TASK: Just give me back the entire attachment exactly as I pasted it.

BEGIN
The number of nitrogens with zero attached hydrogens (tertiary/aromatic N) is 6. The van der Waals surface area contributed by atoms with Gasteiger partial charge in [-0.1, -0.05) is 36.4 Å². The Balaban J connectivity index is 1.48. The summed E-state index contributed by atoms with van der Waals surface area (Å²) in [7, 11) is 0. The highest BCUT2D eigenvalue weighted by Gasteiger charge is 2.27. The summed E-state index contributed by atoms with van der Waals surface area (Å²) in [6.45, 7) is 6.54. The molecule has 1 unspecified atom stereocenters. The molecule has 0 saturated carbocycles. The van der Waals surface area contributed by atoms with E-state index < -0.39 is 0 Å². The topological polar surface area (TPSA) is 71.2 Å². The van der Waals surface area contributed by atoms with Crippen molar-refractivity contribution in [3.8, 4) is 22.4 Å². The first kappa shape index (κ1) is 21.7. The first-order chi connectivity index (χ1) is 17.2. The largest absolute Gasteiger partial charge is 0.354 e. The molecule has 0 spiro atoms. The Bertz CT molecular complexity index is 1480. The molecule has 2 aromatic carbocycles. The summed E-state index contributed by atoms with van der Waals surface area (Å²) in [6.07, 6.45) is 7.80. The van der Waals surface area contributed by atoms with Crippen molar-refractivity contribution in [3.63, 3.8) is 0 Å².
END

The number of nitrogens with zero attached hydrogens (tertiary/aromatic N) is 6. The van der Waals surface area contributed by atoms with Gasteiger partial charge in [-0.1, -0.05) is 36.4 Å². The Balaban J connectivity index is 1.48. The summed E-state index contributed by atoms with van der Waals surface area (Å²) in [7, 11) is 0. The highest BCUT2D eigenvalue weighted by Gasteiger charge is 2.27. The summed E-state index contributed by atoms with van der Waals surface area (Å²) in [6.45, 7) is 6.54. The molecule has 1 unspecified atom stereocenters. The molecule has 0 saturated carbocycles. The van der Waals surface area contributed by atoms with E-state index < -0.39 is 0 Å². The topological polar surface area (TPSA) is 71.2 Å². The van der Waals surface area contributed by atoms with Crippen molar-refractivity contribution in [3.8, 4) is 22.4 Å². The first kappa shape index (κ1) is 21.7. The first-order chi connectivity index (χ1) is 17.2. The largest absolute Gasteiger partial charge is 0.354 e. The molecule has 0 spiro atoms. The Bertz CT molecular complexity index is 1480. The molecule has 2 aromatic carbocycles. The summed E-state index contributed by atoms with van der Waals surface area (Å²) in [6.07, 6.45) is 7.80. The van der Waals surface area contributed by atoms with Crippen molar-refractivity contribution in [3.63, 3.8) is 0 Å².